Cast: Samuel Dashiell Hammett (Frederic Forrest), Jimmy Ryan (Peter Boyle), Kit Conger (Marilu Henner), "English" Eddie Hagedorn (Roy Kinnear), Crystal Ling (Lydia Lei)
Director: Wim Wenders
Theatrical release: 09/17/1982
DVD Date: 01/11/2005
Running Time: 97 minutes
Note(s): Screenplay adapted from the novel Hammett by Joe Gores.
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Review: Paging through the mystery section of an online video service I stumbled across Hammett, I had wanted to see when it first came out on DVD a few years ago but wasn't available at my local video store.
The movie opens with Hammett (Frederick Forrest) completing his latest manuscript for publication in a weekly crime magazine. The setting is 1928 San Francisco and as Hammett drifts off to sleep the screen fades to a visual representation of a scene from Hammett's story with his private investigator (played by Peter Boyle) confronting the ubiquitous dame (Marilu Henner) about a strand of missing pearls. She confesses to taking them and he gives her an hour to beat it (though gives her only 15 minutes before calling the cops). Hammett awakens to find his old Pinkerton partner, Jimmy Ryan (also played by Peter Boyle), in his apartment. Jimmy is the real-life inspiration for the PI in his pulp crime stories. Hammett and Jimmy take off to a local bar where Jimmy tells Hammett he's in town looking for a girl, Crystal Ling, living in Chinatown. When a punk with a gun shows up, Jimmy takes off. Hammet tries to follow but loses him.
Up to now (some 30 or so minutes into the film) the pace moves along briskly. At this point it accelerates and then some. Hammett steps into the shoes of a private investigator, looking not only for Jimmy but why he's disappeared. The girl, Crystal Ling, later appears in his apartment but that only complicates matters for him. If Jimmy is looking for Crystal and Crystal is with Hammett, where is Jimmy?
Hammett is first and foremost a visually stunning film. The minimal sets are designed for atmosphere, not to dazzle, with muted primary colors, high contrast between light and dark, stark lighting producing mysterious shadows, and unusual camera angles, all contributing to a surprisingly fresh look. The noirish feel to the movie is exceptionally well done. The music by John Barry, for example, is subtle, appropriate to the time and setting, and vaguely familiar in a good way. The solo piano and horn pieces add depth to narrative.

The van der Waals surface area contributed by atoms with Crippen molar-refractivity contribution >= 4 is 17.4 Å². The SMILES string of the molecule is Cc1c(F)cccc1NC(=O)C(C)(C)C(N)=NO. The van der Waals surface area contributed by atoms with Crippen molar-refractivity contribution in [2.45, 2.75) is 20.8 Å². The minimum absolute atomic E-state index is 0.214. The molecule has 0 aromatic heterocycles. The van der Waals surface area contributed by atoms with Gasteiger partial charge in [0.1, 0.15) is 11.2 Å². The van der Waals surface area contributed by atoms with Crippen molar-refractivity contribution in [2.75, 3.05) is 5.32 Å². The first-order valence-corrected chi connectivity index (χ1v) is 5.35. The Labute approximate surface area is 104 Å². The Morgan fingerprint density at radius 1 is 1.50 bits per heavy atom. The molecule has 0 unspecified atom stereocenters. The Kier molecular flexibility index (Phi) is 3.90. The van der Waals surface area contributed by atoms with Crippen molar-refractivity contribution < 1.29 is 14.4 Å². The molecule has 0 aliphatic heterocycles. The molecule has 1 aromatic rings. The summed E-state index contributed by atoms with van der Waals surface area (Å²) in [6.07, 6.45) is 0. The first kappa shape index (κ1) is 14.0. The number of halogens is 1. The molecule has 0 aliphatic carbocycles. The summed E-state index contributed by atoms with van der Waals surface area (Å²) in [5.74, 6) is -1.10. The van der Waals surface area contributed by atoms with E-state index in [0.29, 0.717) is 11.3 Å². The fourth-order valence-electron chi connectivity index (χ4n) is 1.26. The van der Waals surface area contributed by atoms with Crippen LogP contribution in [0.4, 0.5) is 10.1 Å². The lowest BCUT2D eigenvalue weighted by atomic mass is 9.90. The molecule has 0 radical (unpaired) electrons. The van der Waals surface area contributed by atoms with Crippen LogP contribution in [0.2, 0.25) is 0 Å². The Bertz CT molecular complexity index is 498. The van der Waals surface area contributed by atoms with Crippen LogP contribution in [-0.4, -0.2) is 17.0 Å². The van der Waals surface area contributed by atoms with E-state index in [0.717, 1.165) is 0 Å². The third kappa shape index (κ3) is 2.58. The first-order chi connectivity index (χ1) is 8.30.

The performances are generally first rate. Frederick Forrest seems perfectly cast as Hammett, Peter Boyle less so as Jimmy Ryan. The supporting characters, especially Marilu Henner, are superb; it really makes you appreciate how important supporting performances are to a movie.
The very few plot holes (and yes, there are some) are quickly overlooked and all but forgotten by the end of the movie. I haven't read the book (it's being added to my list, though), but one wonders if the continuity of the story is more complete in the novel. Screenplays need to take shortcuts here and there and if the movie is reasonably faithful to the book, it is logical to assume that some scenes here and there were omitted which would have provided for a more seamless transition.
Still, Hammett is a terrific movie. It was made over 25 years ago (though just released on DVD in 2005) but it has a timeless quality to it that makes it appear as if it were more recently produced. Look for it at your video store or if it's not available, order it from your favorite online service.
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